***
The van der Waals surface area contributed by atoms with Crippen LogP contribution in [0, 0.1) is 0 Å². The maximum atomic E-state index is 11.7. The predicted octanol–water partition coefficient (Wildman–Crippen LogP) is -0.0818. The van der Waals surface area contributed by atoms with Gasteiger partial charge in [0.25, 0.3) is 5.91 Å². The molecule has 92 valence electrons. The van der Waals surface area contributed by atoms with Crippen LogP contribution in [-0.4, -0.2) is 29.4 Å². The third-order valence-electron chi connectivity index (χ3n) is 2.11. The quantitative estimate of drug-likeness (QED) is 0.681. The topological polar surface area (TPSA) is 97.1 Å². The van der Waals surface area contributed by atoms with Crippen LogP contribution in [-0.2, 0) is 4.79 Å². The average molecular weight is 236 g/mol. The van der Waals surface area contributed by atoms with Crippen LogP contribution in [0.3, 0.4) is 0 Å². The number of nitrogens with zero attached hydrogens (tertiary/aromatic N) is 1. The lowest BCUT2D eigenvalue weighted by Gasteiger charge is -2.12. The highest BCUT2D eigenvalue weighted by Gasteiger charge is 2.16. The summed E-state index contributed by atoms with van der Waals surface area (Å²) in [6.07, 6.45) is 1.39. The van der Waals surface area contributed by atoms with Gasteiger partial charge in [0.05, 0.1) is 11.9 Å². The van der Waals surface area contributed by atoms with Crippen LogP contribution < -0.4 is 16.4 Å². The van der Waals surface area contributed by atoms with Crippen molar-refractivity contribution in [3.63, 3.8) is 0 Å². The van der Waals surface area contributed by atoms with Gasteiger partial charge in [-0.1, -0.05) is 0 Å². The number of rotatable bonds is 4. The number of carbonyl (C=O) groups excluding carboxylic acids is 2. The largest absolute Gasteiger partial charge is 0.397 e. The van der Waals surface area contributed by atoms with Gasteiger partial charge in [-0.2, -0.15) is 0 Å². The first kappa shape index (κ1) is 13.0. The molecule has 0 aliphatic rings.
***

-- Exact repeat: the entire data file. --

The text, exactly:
The van der Waals surface area contributed by atoms with Crippen LogP contribution in [0, 0.1) is 0 Å². The maximum atomic E-state index is 11.7. The predicted octanol–water partition coefficient (Wildman–Crippen LogP) is -0.0818. The van der Waals surface area contributed by atoms with Gasteiger partial charge in [0.25, 0.3) is 5.91 Å². The molecule has 92 valence electrons. The van der Waals surface area contributed by atoms with Crippen LogP contribution in [-0.4, -0.2) is 29.4 Å². The third-order valence-electron chi connectivity index (χ3n) is 2.11. The quantitative estimate of drug-likeness (QED) is 0.681. The topological polar surface area (TPSA) is 97.1 Å². The van der Waals surface area contributed by atoms with Crippen LogP contribution in [-0.2, 0) is 4.79 Å². The average molecular weight is 236 g/mol. The van der Waals surface area contributed by atoms with Crippen LogP contribution in [0.3, 0.4) is 0 Å². The number of nitrogens with zero attached hydrogens (tertiary/aromatic N) is 1. The lowest BCUT2D eigenvalue weighted by Gasteiger charge is -2.12. The highest BCUT2D eigenvalue weighted by Gasteiger charge is 2.16. The summed E-state index contributed by atoms with van der Waals surface area (Å²) in [6.07, 6.45) is 1.39. The van der Waals surface area contributed by atoms with Gasteiger partial charge in [0.05, 0.1) is 11.9 Å². The van der Waals surface area contributed by atoms with Crippen LogP contribution < -0.4 is 16.4 Å². The van der Waals surface area contributed by atoms with Crippen molar-refractivity contribution in [3.63, 3.8) is 0 Å². The van der Waals surface area contributed by atoms with Gasteiger partial charge in [-0.1, -0.05) is 0 Å². The number of rotatable bonds is 4. The number of carbonyl (C=O) groups excluding carboxylic acids is 2. The largest absolute Gasteiger partial charge is 0.397 e. The van der Waals surface area contributed by atoms with Gasteiger partial charge in [-0.2, -0.15) is 0 Å². The first kappa shape index (κ1) is 13.0. The molecule has 0 aliphatic rings.